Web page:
(Monday and Tuesday on 10News at 6, why despite school bus safety problems, experts say children are safer on their way to school when riding the bus.)
KNOXVILLE - Parents of roughly 21,000 Knox County school students rely every day on bus drivers to safely get their children to and from school.
But a recent study commissioned by Knox County Schools found in the last half decade the school district has double the number of crashes it should for a district of its size.
And in the past three years alone, more than 60 bus drivers were to blame for some 120 wrecks.
That includes the three lives lost in the December 2014 accident that killed two elementary students and a teacher’s aide.
As a result, some officials believe, ridership has dropped.
Still, local, state and federal leaders also maintain that the bus – not a parent’s car – is the safest route to school.
“They’re bright yellow, they have a known route, a trained driver, you have side wall strength, you have roof strength, there are flashing lights, they are designed to be observed,” said Kris Poland, a senior biomechanical engineer who investigates crashes for the National Transportation Safety Board, including the one in Knoxville. “People know how to act around them in most cases.”
About five children die every year inside a school bus compared to 37,000 deaths inside cars, according to federal reports.
Still, school officials, investigators and those whose family members died on the afternoon of Dec. 2, 2014, say buses can be safer.
“I can tell you we talk about it (December 2014) a lot in this building,” said interim Knox County Schools Superintendent Buzz Thomas. “In fact we’ve been working nonstop over the summer trying to make sure our buses are as safe as they can possibly be. With new equipment, new cameras, new radios, new training for drivers. Trying to put more adults on buses to have less distractions.”
For Sharon Glasper, whose daughter Seraya died in the Knoxville crash, that’s a start.
“We expect them to go to school and come back,” she said. “For them to not come back, from something that could have been prevented? Something needs to be done. It has to be heard. We need everything done.”
Glasper also wants state leaders to revisit a proposal to make school bus seat belts mandatory.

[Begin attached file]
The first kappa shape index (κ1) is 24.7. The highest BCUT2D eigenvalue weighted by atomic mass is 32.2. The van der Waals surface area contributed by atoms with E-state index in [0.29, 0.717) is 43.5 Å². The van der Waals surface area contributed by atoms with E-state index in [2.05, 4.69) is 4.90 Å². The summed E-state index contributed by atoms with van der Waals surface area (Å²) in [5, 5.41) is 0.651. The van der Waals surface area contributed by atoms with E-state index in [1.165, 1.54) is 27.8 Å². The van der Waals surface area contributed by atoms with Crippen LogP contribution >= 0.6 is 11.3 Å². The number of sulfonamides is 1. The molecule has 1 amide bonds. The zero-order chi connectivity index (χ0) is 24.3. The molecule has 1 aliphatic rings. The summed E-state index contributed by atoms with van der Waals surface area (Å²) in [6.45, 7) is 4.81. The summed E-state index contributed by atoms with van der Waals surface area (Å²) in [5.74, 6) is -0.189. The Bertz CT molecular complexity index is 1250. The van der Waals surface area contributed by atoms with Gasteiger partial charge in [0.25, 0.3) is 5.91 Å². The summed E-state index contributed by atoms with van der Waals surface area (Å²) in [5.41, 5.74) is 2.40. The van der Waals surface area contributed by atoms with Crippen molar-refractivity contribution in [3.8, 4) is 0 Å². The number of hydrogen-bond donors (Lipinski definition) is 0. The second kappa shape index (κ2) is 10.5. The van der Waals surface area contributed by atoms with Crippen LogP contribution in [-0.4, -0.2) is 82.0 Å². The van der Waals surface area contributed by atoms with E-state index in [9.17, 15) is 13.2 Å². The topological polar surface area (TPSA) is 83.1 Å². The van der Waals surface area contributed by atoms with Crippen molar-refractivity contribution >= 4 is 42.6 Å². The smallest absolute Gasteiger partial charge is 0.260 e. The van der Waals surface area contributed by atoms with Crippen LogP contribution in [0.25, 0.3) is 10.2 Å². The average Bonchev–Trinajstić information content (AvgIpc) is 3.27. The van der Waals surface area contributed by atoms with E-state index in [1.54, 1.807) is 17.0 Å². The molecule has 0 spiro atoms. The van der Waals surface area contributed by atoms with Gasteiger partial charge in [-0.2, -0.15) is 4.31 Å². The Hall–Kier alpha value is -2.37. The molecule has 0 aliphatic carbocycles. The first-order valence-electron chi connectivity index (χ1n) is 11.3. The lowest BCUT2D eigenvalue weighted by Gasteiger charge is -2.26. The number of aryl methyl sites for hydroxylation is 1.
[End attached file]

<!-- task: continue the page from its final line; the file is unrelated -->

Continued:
State Rep. Eddie Smith, R-Knoxville, also said that’s a possibility.
“We’re trying to figure out the best paths moving forward,” said the local Legislative delegation’s chairman. “I believe student safety is going to take precedent over anything else.”
CRASH CREATES CHANGES AS RIDERSHIP DROPS
The fallout and subsequent changes to school bus policy following the 2014 fatal crash were intense.
The two investigating agencies – the Knoxville Police Department and the NTSB – placed the blame on 48-year old bus driver James Davenport.
Authorities said he was driving bus No. 44 while texting. He made a sharp left turn, crossed a concrete median, and crashed into another school bus on Asheville Highway near Governor John Sevier Highway.
The violent collision flipped Bus No. 57 from Sunnyview Primary School on its side. The impact killed six-year-old Zykia Burns, seven-year-old Seraya Glasper, and 46-year-old teacher's aide Kimberly Riddle.
Davenport, who suffered severe injuries during the crash, died June 1, 2015, at his home.
In the months following the crash, the school system commissioned an independent study, hiring Missouri-based School Bus Consultants.
The company reported a series of problems inside KCS, including aging buses, poorly trained drivers and a lack of oversight.
In addition, crash data from June 2011 to December 2015 noted that KCS buses were involved in almost 430 reported crashes, which ranged from drivers clipping mirrors to fatal accidents.
The study didn't determine who was at fault during the five-year period, but said in 2014 and 2015, there were 85 crashes and 58 were the fault of the driver.
The Council of Great City Schools, which bills itself as an advocate for "America's urban public schools," sets a performance guideline of 1 to 1.5 crashes per 100,000 miles. The KCS performance measure is almost double that at 2.8 crashes.
“We had a drop off in a number of children riding the buses,” Thomas said. “That’s probably not surprising given the consultant’s report that indicated that we were having more accidents than we should have had.”